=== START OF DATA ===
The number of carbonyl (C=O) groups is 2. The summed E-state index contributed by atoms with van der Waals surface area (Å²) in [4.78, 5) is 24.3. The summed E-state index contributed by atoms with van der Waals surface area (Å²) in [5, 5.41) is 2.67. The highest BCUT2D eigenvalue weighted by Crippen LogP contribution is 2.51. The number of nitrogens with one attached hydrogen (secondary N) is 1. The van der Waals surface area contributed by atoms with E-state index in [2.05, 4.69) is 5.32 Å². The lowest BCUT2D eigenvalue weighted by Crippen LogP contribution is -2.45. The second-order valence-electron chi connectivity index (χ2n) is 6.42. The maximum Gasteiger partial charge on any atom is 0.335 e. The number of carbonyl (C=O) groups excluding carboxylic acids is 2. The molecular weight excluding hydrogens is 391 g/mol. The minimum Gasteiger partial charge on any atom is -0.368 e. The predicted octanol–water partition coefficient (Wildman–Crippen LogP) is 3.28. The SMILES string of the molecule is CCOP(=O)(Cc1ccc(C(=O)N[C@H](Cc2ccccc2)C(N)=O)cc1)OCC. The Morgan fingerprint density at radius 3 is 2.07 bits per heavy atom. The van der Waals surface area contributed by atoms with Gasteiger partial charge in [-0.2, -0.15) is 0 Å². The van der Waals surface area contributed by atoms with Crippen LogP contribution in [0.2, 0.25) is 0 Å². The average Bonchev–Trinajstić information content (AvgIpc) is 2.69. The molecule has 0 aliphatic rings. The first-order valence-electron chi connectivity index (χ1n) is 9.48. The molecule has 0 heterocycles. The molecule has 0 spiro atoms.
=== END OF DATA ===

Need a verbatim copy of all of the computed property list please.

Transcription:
The number of carbonyl (C=O) groups is 2. The summed E-state index contributed by atoms with van der Waals surface area (Å²) in [4.78, 5) is 24.3. The summed E-state index contributed by atoms with van der Waals surface area (Å²) in [5, 5.41) is 2.67. The highest BCUT2D eigenvalue weighted by Crippen LogP contribution is 2.51. The number of nitrogens with one attached hydrogen (secondary N) is 1. The van der Waals surface area contributed by atoms with E-state index in [2.05, 4.69) is 5.32 Å². The lowest BCUT2D eigenvalue weighted by Crippen LogP contribution is -2.45. The second-order valence-electron chi connectivity index (χ2n) is 6.42. The maximum Gasteiger partial charge on any atom is 0.335 e. The number of carbonyl (C=O) groups excluding carboxylic acids is 2. The molecular weight excluding hydrogens is 391 g/mol. The minimum Gasteiger partial charge on any atom is -0.368 e. The predicted octanol–water partition coefficient (Wildman–Crippen LogP) is 3.28. The SMILES string of the molecule is CCOP(=O)(Cc1ccc(C(=O)N[C@H](Cc2ccccc2)C(N)=O)cc1)OCC. The Morgan fingerprint density at radius 3 is 2.07 bits per heavy atom. The van der Waals surface area contributed by atoms with Gasteiger partial charge in [-0.2, -0.15) is 0 Å². The van der Waals surface area contributed by atoms with Crippen LogP contribution in [0.2, 0.25) is 0 Å². The average Bonchev–Trinajstić information content (AvgIpc) is 2.69. The molecule has 0 aliphatic rings. The first-order valence-electron chi connectivity index (χ1n) is 9.48. The molecule has 0 heterocycles. The molecule has 0 spiro atoms.